On a dark night in Bangkok, over a decade ago, I held my lover, a brilliant artist, after he was shot by a hit man. A crowd from the busy streets outside of our renowned tattoo shop filled the space and encircled us as life left his body. This personal tragedy reoriented my understanding of the potency of life, love, death and art. Shortly after this epic shift, I worked in a Spanish nightclub whose walls were decorated with vintage bullfight posters. My consciousness forged a link between the brutal public spectacle of the bullfight and the cruel loss of my lover’s death.
During that time, I found the slang definition of Matador as Lady Killer in a dictionary and the impact of this meaning propelled me to research the bullfight further as well as to immediately begin to paint female matadors within an arena in which the fight transformed from a bloody battle into an amorous dance of love.
My work explores roots of reverence and warfare through a bullfight arena. Sacred symbols of bulls in art and culture can be traced back to the beginnings of human recorded history, particularly within matriarchal cultures. There has been a fascination with this powerful animal over thousands of years. The bull has been worshiped as a god counterpart to the goddess, it has been sacrificed to the goddess and has been integrated into many rituals. This symbolic union of woman, man and nature over time has become a battle ritual of One against the Other. For me, the bullfight references the transition from reverence of nature and balance into an eternally long period of domination, control over nature and warfare.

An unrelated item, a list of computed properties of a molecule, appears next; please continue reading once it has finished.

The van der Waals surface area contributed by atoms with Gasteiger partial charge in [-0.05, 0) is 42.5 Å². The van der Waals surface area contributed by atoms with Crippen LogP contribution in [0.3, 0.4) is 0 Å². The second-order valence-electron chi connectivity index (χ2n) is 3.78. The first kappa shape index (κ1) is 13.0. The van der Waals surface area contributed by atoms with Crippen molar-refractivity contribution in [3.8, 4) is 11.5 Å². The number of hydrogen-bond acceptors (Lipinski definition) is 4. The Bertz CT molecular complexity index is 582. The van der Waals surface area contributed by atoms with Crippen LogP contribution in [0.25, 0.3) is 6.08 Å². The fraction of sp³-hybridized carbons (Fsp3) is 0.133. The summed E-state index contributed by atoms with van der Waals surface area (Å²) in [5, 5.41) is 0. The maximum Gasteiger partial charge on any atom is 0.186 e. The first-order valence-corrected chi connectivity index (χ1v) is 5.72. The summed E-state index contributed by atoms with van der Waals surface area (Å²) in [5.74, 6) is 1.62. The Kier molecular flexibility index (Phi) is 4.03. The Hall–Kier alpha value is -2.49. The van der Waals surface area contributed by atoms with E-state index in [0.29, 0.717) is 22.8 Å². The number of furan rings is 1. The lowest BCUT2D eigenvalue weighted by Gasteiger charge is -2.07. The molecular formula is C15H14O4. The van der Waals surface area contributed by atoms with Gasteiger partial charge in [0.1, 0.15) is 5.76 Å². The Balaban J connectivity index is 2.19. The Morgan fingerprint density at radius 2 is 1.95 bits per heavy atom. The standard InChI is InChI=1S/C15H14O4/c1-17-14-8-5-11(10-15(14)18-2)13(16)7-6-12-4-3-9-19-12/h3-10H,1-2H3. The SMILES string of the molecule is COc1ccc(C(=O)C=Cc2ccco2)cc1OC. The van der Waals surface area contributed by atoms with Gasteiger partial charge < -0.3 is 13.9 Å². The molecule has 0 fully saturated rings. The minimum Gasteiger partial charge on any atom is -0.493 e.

I have witnessed many bullfights over these years in Spain, Mexico and California and have found them to be extremely breathtaking and devastating at the same time. My obsession with the arena led me to be trained in the Portuguese style bloodless bullfight by a professional matador.
Often I hear people say that everything has been done already, yet I continue to be interested in exploring the possibilities of what can be. I feel inspired by new forms. I am a painter who has been working predominantly with textiles for some time. My most recent paintings had become more sculptural because I felt the desire to work outside of a traditional square frame, transforming the shape into more flowing artworks unconstrained by hard edges, thereby in my expression making art that is more feminine in perspective. In my art I see the ruins of the arenas of the world overgrown with nature, transformed by time.
For more information about Anastasia Schipani, please visit her website.